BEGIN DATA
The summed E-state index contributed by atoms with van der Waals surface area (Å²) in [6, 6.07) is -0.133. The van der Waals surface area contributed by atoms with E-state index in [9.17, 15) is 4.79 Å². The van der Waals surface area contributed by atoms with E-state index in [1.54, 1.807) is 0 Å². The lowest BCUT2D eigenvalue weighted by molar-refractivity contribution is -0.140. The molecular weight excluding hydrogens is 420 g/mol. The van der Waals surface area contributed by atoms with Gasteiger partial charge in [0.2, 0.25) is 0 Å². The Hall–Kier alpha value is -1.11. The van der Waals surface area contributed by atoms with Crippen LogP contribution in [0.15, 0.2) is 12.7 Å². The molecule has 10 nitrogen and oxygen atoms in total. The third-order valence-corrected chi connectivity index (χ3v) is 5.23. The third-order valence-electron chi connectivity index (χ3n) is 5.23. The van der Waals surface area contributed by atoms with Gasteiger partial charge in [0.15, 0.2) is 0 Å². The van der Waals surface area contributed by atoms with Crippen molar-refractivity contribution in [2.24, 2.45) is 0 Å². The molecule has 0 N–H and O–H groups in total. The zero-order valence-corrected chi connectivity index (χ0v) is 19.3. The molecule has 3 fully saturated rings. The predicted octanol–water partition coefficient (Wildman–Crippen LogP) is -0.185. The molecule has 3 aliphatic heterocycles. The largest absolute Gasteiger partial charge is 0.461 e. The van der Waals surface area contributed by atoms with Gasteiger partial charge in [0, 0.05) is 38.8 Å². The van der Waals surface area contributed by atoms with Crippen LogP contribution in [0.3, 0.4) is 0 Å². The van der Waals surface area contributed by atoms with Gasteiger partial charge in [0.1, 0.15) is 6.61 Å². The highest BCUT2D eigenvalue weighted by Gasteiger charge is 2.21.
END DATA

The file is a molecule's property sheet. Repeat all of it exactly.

The summed E-state index contributed by atoms with van der Waals surface area (Å²) in [6, 6.07) is -0.133. The van der Waals surface area contributed by atoms with E-state index in [9.17, 15) is 4.79 Å². The van der Waals surface area contributed by atoms with E-state index in [1.54, 1.807) is 0 Å². The lowest BCUT2D eigenvalue weighted by molar-refractivity contribution is -0.140. The molecular weight excluding hydrogens is 420 g/mol. The van der Waals surface area contributed by atoms with Gasteiger partial charge in [0.2, 0.25) is 0 Å². The Hall–Kier alpha value is -1.11. The van der Waals surface area contributed by atoms with Crippen LogP contribution in [0.15, 0.2) is 12.7 Å². The molecule has 10 nitrogen and oxygen atoms in total. The third-order valence-corrected chi connectivity index (χ3v) is 5.23. The third-order valence-electron chi connectivity index (χ3n) is 5.23. The van der Waals surface area contributed by atoms with Gasteiger partial charge in [0.15, 0.2) is 0 Å². The van der Waals surface area contributed by atoms with Crippen molar-refractivity contribution in [2.24, 2.45) is 0 Å². The molecule has 0 N–H and O–H groups in total. The zero-order valence-corrected chi connectivity index (χ0v) is 19.3. The molecule has 3 fully saturated rings. The predicted octanol–water partition coefficient (Wildman–Crippen LogP) is -0.185. The molecule has 3 aliphatic heterocycles. The largest absolute Gasteiger partial charge is 0.461 e. The van der Waals surface area contributed by atoms with Gasteiger partial charge in [0, 0.05) is 38.8 Å². The van der Waals surface area contributed by atoms with Crippen LogP contribution in [0.3, 0.4) is 0 Å². The van der Waals surface area contributed by atoms with Gasteiger partial charge in [0.1, 0.15) is 6.61 Å². The highest BCUT2D eigenvalue weighted by Gasteiger charge is 2.21.